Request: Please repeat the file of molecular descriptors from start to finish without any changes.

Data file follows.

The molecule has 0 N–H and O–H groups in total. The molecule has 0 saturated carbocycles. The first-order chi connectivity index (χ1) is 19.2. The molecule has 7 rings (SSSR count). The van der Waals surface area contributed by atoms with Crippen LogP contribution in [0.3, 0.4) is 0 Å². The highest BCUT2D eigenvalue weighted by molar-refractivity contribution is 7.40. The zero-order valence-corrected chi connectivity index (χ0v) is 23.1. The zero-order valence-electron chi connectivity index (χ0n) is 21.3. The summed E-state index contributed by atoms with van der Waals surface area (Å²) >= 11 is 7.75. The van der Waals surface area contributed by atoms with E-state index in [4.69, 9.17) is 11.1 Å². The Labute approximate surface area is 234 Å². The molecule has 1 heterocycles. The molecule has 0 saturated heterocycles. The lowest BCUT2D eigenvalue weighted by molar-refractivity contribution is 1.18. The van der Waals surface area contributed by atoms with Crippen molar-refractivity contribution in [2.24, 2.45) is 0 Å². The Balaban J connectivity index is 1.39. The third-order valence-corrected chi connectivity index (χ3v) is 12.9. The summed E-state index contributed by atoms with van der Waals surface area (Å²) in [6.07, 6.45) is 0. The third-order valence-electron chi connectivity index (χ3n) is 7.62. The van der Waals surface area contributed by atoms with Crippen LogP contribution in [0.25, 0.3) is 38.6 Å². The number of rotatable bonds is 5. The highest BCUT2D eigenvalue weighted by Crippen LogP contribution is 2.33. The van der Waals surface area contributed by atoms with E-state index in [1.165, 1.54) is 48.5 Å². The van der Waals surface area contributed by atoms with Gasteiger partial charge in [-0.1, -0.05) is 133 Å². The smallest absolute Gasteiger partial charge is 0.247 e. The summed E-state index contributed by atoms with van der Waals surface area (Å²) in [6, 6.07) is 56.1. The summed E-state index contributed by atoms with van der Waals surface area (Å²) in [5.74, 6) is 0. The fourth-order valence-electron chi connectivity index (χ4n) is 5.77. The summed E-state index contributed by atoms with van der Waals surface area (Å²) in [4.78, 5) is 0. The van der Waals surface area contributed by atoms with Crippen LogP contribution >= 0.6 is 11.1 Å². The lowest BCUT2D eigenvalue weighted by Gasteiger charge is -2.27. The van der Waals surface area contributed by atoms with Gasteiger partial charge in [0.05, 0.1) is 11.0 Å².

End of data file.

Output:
The molecule has 0 N–H and O–H groups in total. The molecule has 0 saturated carbocycles. The first-order chi connectivity index (χ1) is 19.2. The molecule has 7 rings (SSSR count). The van der Waals surface area contributed by atoms with Crippen LogP contribution in [0.3, 0.4) is 0 Å². The highest BCUT2D eigenvalue weighted by molar-refractivity contribution is 7.40. The zero-order valence-corrected chi connectivity index (χ0v) is 23.1. The zero-order valence-electron chi connectivity index (χ0n) is 21.3. The summed E-state index contributed by atoms with van der Waals surface area (Å²) >= 11 is 7.75. The van der Waals surface area contributed by atoms with E-state index in [4.69, 9.17) is 11.1 Å². The Labute approximate surface area is 234 Å². The molecule has 1 heterocycles. The molecule has 0 saturated heterocycles. The lowest BCUT2D eigenvalue weighted by molar-refractivity contribution is 1.18. The van der Waals surface area contributed by atoms with Crippen molar-refractivity contribution in [2.24, 2.45) is 0 Å². The Balaban J connectivity index is 1.39. The third-order valence-corrected chi connectivity index (χ3v) is 12.9. The summed E-state index contributed by atoms with van der Waals surface area (Å²) in [6.07, 6.45) is 0. The third-order valence-electron chi connectivity index (χ3n) is 7.62. The van der Waals surface area contributed by atoms with Crippen LogP contribution in [0.25, 0.3) is 38.6 Å². The number of rotatable bonds is 5. The highest BCUT2D eigenvalue weighted by Crippen LogP contribution is 2.33. The van der Waals surface area contributed by atoms with E-state index in [1.165, 1.54) is 48.5 Å². The van der Waals surface area contributed by atoms with Gasteiger partial charge in [-0.1, -0.05) is 133 Å². The smallest absolute Gasteiger partial charge is 0.247 e. The summed E-state index contributed by atoms with van der Waals surface area (Å²) in [6, 6.07) is 56.1. The summed E-state index contributed by atoms with van der Waals surface area (Å²) in [5.74, 6) is 0. The fourth-order valence-electron chi connectivity index (χ4n) is 5.77. The summed E-state index contributed by atoms with van der Waals surface area (Å²) in [4.78, 5) is 0. The van der Waals surface area contributed by atoms with Crippen LogP contribution >= 0.6 is 11.1 Å². The lowest BCUT2D eigenvalue weighted by Gasteiger charge is -2.27. The van der Waals surface area contributed by atoms with Gasteiger partial charge in [0.05, 0.1) is 11.0 Å².